For the buckets of dice method, the mode can be computed by multiplying the number of dice + 1 by the probability of scoring a hit on single die, and then rounding down. Thus, for Bucket (10, 5+), we multiply 11 (10+1) by 2/6 = 3.67; rounding down results in 3 being the mode. Note that for a low number of total dice rolled, or for a low probability, the mode can possibly be equal to 0. There is one caveat, which happens when the result of the multiplication before rounding down produces exactly a whole number. In this case, the computed mode, as well as the mode  1 both have the highest chance of occurring. E.g. the mode of Bucket(11, 5+) is both 3 and 4.
The expected value is a more finegrained characterization of the buckets of dice method and expresses the average number of successes we can expect. As an example, consider Bucket(10, 5+) which might yield anything from 0 and 10 successes. If we would repeat Bucket(10, 5+) many times, and compute the average number of hits we score over many tries, we end up with the expected value. Alternatively, the expected value is computed by multiplying the total number of dice by the probability of a single success. For Bucket(10,5+) the expected value is computed as 10 times 2/6 = 3.33. This is not a whole number and perhaps a bit counterintuitive. After all, we will never score exactly 3.33 successes.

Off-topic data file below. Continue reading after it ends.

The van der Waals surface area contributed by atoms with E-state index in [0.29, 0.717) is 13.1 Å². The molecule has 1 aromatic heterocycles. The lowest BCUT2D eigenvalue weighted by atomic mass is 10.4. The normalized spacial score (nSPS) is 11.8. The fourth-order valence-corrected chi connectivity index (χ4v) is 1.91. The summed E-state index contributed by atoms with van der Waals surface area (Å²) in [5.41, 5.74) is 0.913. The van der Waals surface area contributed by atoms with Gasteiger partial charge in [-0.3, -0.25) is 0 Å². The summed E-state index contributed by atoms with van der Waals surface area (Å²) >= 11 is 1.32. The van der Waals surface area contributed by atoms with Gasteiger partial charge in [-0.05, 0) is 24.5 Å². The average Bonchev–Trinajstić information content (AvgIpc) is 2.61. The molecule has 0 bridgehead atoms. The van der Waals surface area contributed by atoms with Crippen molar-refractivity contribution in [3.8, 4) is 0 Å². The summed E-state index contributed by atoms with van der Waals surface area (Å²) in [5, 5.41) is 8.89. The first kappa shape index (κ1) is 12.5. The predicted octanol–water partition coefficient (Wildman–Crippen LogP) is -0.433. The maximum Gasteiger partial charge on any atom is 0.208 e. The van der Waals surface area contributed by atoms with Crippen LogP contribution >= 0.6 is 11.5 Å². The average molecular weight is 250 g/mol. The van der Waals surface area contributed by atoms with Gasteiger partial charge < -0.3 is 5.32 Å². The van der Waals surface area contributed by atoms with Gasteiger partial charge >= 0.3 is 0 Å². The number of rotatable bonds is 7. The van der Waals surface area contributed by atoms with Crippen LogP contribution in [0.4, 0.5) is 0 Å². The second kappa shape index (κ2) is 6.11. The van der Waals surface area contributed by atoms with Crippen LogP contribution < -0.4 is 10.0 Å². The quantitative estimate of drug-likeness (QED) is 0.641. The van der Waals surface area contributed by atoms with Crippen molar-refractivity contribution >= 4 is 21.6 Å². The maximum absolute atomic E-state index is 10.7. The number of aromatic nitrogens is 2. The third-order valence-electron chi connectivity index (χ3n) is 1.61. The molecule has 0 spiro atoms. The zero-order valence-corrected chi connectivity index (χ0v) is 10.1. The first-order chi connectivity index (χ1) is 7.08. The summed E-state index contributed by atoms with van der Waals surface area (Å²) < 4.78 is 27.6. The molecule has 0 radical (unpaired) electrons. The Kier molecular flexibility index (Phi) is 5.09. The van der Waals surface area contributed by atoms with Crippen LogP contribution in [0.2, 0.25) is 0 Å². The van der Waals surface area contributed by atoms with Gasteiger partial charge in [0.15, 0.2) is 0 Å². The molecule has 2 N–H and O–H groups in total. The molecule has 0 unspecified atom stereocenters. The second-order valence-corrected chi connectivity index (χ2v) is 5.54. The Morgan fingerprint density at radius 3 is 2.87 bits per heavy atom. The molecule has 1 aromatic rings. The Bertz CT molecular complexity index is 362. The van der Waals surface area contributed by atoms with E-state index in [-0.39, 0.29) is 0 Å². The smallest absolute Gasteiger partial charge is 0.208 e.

A good analogy to understand the difference between the mode and the expected value is by looking at the average number of children in a typical family, which equals 1.7 for many Western European countries. There is of course not a single family with 1.7 children, but this is simply the result of tallying all children and dividing by the number of families. However, families with 1 child are the most numerous, and therefore, 1 is the mode.
As a further illustration, the following table gives the mode and expected value (in brackets) for rolling 4, 8, 12 and 16 dice vs. various tohit probabilities:
2+

3+

4+

5+

6+


4 dice

4 (3.33)

3 (2.67)

2 (2.00)

1 (1.33)

0 (0.67)

8 dice

7 (6.67)

5 and 6 (5.33)

4 (4.00)

2 and 3 (2.67)

1 (1.33)

12 dice

10 (10.00)

8 (8.00)

6 (6.00)

4 (4.00)

2 (2.00)

16 dice

14 (13.33)

11 (10.67)

8 (8.00)

5 (5.33)

2 (2.67)

Successive buckets of dice
Often, wargaming rulesets require a succession of buckets of dice. A typical example consists of first rolling a number of dice as a “tohit” roll, then rerolling the number of successes as a “tosave” roll. What can be expected in terms of successes for such a combined procedure? Again, mathematics comes to our rescue. The global behaviour of a succession of buckets of dice is itself a binomial distribution, with a probability for success equal to all separate probabilities multiplied.
Let’s use an example to clarify this. Suppose Bucket(12, 5+) is our “tohit” roll, followed by a 4 saving roll (remember we look at this from the pointofview of the attacker). This is equivalent to a single binomial distribution using 12 dice with a probability of 0.33 x 0.67 = 0.22 for success. The mode of such a distribution is 2, and the expected value equals 2.67.
This mathematical trick makes it very easy to compute the mode for successive buckets of dice procedure. The table below shows the resulting modes for 12 dice (and again showing the expected value in brackets), for two consecutive rolls:
12 dice

2+

3+